And then I knew it really sunk in when she wrote it out on her own as I was reading Little Women to her.


Ironically, this applies to the hard work of parenting as much as it does to our kids! It sure isn’t easy, but it is so good, and such a treat to see the reward of the commitment, love, leadership, and patience that was hard-fought and learned through it all!

Entering Public School

img_4666We have thoroughly enjoyed homeschooling our children for NINE years! I originally intended to just do Kindergarten to Gabe, but it went so well, and our family was grooving with it, so we kept going just one year at a time. I loved the richness of our content, the time in nature, the learning we could customize per child, and especially the freedom it afforded us as a family.

This freedom allowed us to embark on a three year trek as Freejourners around the country, mostly around the Western US, enjoying all the National Parks and beautiful sites and hikes it had to offer. We hopped around from city to city, living in many for a month at a time, meeting amazing people and learning so much along the way.

I feel like our kids were at perfect ages to do that. Honestly, though, any ages are perfect, depending on the desires of a family. But our oldest was 11-14 years as we traveled. We stayed connected to their long-time best buddies and joined sports teams wherever we went, so they were always around kids. But as they were getting older, like most kids, they need us parents less and need more time away from us to grow and stretch around others.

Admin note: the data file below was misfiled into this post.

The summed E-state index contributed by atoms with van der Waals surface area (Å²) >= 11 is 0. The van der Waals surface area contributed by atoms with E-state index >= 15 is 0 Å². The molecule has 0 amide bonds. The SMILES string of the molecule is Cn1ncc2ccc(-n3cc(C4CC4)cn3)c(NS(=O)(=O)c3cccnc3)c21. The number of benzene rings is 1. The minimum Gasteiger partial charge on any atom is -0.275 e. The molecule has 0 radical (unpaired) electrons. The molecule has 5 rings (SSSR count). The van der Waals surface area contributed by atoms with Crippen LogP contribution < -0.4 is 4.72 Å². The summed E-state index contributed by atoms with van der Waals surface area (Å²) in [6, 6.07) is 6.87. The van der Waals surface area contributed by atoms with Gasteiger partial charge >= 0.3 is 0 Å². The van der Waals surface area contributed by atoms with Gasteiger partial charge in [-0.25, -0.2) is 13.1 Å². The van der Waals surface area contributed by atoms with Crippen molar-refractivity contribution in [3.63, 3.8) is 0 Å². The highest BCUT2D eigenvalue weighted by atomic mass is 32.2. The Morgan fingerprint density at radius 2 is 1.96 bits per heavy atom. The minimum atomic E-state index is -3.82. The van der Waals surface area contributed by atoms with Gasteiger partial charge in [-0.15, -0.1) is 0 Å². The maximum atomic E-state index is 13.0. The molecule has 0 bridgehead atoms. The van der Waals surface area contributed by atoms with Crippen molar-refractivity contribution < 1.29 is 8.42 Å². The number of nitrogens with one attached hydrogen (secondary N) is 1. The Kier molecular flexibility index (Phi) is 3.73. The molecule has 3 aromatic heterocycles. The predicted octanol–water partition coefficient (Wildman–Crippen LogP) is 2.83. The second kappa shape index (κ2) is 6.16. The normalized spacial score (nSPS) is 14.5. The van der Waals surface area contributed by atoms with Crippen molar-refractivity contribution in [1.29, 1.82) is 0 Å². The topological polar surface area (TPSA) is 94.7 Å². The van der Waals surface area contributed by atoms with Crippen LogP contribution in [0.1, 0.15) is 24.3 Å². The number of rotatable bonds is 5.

This was the year for our kids. So, we decided that it was a great time for them to head to school! Gabe, our oldest, entered 9th, and Isaac went into 7th grade. (Jadyn will be with us at least another year, learning at home.)

And so far, so good. We’ve survived the first week, with new sleep schedules, packed lunches, piles of papers to sign, weird schedules and deadlines, and even sports practices! Gabe made the JV soccer team, and we were so proud of him!

They lucked out, too, because this was the first year, the entire district went “paperless” – NO Textbooks! They each got a Chromebook and can easily function around Google Apps as they’ve been using it our whole homeschool life!

But it hasn’t been without hiccups. Gabe is fortunate enough to take 2 classes online as an academic athlete in anticipation for his upcoming snowboarding practices. He can just go to the library to work on them. But that first week, he should have been checking in with a teacher in a classroom first. Somehow we missed that detail. So he went 3 days without going. When he finally realized and checked in, the teacher told him he’d get an “unexcused absence.” There were 5 seconds of awkward silence when Gabe asked what that was. The teacher wondered if he was being sarcastic! Gabe was able to share that he’d “been homeschooled all his life,” and really didn’t know and had indeed been working in the library. I think he got off fine.